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    Monday, September 04, 2006

    Drugged Stents: Looks like the drug-coated metal stents that are used to keep clogged arteries opened - and to prevent future clots - might not be doing the latter:

    Studies released Sunday at the World Cardiology Congress in Barcelona raised new concerns about the risks that may accompany the drug-coated stents, which were introduced in 2000 as an improvement on bare-metal stents.

    ....A Swiss-Dutch study tracked 8,146 patients and found that recipients of drug-coated stents were at increased risk of thrombosis, or blood clots, that can occasionally result in death.

    Two other Swiss studies, analyses of presented and published information discussed at the cardiology conference, also found that first-generation drug-coated stents had higher links to thrombosis compared to bare metal stents.

    In bare metal stents, heart cells naturally grow to cover the stent, providing a natural biological lining. But in the drug-coated versions, the drugs prevent tissue growth _ which is both their intent and their possible downfall. ... A thick growth of cells is undesirable, but a thin layer of cells lining the artery is essential. In some instances, drug-coated stents have prevented this minimal protective cell layer from growing, leaving exposed metal, which essentially can act as a clot magnet.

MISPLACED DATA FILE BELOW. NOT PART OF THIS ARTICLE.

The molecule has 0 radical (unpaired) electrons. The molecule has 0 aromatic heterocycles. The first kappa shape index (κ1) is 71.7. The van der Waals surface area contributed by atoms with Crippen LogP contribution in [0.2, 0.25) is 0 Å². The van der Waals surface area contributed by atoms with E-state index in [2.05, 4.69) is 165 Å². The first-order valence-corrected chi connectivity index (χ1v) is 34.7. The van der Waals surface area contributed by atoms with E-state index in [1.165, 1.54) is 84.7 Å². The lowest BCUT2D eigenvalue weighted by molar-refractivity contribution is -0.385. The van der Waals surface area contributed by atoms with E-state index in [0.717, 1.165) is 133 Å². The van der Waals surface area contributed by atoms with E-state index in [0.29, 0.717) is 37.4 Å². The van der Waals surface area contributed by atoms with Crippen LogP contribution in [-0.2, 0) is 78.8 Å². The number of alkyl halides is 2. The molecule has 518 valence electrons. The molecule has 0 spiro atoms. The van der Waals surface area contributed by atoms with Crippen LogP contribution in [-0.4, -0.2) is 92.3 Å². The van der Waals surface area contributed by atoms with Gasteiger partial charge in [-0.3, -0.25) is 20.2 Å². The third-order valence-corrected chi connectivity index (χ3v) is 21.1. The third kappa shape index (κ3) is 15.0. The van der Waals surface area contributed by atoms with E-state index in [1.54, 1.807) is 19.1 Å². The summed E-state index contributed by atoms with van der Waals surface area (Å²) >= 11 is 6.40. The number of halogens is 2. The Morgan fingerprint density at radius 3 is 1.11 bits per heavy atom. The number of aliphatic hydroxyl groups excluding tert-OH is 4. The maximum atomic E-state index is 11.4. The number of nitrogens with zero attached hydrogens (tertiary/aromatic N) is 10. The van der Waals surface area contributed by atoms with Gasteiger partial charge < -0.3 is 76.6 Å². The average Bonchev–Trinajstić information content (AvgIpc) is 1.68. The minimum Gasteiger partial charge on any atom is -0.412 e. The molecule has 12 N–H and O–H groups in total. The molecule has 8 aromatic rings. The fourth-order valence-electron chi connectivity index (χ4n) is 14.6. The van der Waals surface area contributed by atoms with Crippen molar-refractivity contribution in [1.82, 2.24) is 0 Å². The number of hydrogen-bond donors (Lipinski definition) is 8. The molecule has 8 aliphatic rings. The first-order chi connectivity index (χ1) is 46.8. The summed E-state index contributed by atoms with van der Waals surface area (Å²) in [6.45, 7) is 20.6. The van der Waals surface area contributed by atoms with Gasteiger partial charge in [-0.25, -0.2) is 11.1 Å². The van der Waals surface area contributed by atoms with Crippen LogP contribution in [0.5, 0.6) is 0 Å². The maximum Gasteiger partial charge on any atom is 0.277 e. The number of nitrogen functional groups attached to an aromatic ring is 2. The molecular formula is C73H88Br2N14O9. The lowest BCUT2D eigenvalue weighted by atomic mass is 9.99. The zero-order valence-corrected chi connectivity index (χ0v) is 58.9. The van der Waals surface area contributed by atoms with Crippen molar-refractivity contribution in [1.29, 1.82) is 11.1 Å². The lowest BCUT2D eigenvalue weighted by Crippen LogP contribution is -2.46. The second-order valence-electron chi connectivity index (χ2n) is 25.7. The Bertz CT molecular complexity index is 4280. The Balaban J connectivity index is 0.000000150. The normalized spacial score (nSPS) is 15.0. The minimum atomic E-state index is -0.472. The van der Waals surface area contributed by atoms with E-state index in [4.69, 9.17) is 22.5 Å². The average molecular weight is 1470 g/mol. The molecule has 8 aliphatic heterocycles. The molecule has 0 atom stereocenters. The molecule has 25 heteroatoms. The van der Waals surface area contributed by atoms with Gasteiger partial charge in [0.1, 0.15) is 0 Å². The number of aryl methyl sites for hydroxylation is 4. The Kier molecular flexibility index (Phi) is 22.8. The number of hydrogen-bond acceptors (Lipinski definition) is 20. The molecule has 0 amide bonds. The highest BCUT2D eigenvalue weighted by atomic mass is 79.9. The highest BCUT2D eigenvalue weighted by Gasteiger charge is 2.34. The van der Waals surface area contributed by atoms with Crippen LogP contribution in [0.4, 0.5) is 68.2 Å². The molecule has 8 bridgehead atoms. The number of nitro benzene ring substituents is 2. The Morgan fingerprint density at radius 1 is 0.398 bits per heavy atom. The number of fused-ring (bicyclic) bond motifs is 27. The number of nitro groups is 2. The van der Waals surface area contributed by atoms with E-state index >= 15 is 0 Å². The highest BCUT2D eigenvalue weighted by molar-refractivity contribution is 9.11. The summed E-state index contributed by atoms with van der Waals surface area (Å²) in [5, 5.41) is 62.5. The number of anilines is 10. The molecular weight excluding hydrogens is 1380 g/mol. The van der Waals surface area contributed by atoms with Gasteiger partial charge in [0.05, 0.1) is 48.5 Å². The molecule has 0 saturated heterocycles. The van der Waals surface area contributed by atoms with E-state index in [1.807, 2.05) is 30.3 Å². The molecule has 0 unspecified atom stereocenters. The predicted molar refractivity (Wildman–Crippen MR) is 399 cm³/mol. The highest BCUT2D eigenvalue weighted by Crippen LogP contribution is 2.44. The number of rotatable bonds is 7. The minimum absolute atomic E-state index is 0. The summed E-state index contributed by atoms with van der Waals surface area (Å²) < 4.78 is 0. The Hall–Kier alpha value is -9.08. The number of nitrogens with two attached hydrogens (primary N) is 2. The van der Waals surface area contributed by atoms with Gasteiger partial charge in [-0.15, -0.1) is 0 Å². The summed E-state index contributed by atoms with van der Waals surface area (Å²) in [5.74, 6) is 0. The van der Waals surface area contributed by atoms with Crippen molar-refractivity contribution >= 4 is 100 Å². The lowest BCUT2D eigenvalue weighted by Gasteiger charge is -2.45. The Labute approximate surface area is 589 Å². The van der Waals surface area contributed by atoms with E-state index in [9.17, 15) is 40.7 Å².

The information is from a conference, so we have to take the reporter's and reserchers' word for it, but it does sound like the cheaper plain stents might be better or at least just as good as the drug-coated ones. Everyone was singing their praises not so long ago.

    posted by Sydney on 9/04/2006 02:10:00 PM 1 comments


    Another excellent blog, Gooznews (http://www.gooznews.com/), reports on the topic of drug-coated stents as follows:

    “The Food and Drug Administration will hold hearings on Dec. 7-8 on drug-eluting stents, which recent studies show are harming more people than the regular stents they replaced. It's another example where the more expensive ($2,000) technology replaced a cheaper ($800) technology and wound up causing more harm than good.”

    This reminds me of a wonderful quote by the late (and great) physician and self-proclaimed “medical heretic,” Robert Mendelsohn, MD, who once said: "Doctors don't let go of one medication until they find a more dangerous one to replace it."

    Could it be that this statement is still true today? Please say it isn't so!

    Thanks very much.

    Julia Schopick

    By Anonymous Julia Schopick, at 4:13 PM  

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